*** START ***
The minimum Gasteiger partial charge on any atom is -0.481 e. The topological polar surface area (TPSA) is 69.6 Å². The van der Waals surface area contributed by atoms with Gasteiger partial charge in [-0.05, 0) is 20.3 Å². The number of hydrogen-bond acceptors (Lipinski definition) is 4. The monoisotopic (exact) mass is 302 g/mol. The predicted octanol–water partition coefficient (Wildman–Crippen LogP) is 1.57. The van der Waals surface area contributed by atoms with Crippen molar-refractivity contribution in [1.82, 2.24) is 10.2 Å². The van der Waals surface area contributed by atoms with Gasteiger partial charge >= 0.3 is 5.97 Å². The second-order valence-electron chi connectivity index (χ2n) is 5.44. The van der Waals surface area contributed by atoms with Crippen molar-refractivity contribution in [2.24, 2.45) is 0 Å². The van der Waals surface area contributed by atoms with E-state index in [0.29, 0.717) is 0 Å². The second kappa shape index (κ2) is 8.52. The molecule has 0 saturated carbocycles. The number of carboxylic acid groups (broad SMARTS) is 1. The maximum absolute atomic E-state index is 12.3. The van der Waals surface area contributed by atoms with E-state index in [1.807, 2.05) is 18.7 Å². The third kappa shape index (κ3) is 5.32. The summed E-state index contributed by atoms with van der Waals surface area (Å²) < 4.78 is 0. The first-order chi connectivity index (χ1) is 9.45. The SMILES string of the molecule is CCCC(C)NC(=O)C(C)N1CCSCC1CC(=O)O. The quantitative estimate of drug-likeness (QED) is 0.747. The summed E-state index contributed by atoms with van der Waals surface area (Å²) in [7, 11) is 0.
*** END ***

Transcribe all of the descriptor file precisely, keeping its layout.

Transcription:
The minimum Gasteiger partial charge on any atom is -0.481 e. The topological polar surface area (TPSA) is 69.6 Å². The van der Waals surface area contributed by atoms with Gasteiger partial charge in [-0.05, 0) is 20.3 Å². The number of hydrogen-bond acceptors (Lipinski definition) is 4. The monoisotopic (exact) mass is 302 g/mol. The predicted octanol–water partition coefficient (Wildman–Crippen LogP) is 1.57. The van der Waals surface area contributed by atoms with Crippen molar-refractivity contribution in [1.82, 2.24) is 10.2 Å². The van der Waals surface area contributed by atoms with Gasteiger partial charge >= 0.3 is 5.97 Å². The second-order valence-electron chi connectivity index (χ2n) is 5.44. The van der Waals surface area contributed by atoms with Crippen molar-refractivity contribution in [2.24, 2.45) is 0 Å². The van der Waals surface area contributed by atoms with E-state index in [0.29, 0.717) is 0 Å². The second kappa shape index (κ2) is 8.52. The molecule has 0 saturated carbocycles. The number of carboxylic acid groups (broad SMARTS) is 1. The maximum absolute atomic E-state index is 12.3. The van der Waals surface area contributed by atoms with E-state index in [1.807, 2.05) is 18.7 Å². The third kappa shape index (κ3) is 5.32. The summed E-state index contributed by atoms with van der Waals surface area (Å²) < 4.78 is 0. The first-order chi connectivity index (χ1) is 9.45. The SMILES string of the molecule is CCCC(C)NC(=O)C(C)N1CCSCC1CC(=O)O. The quantitative estimate of drug-likeness (QED) is 0.747. The summed E-state index contributed by atoms with van der Waals surface area (Å²) in [7, 11) is 0.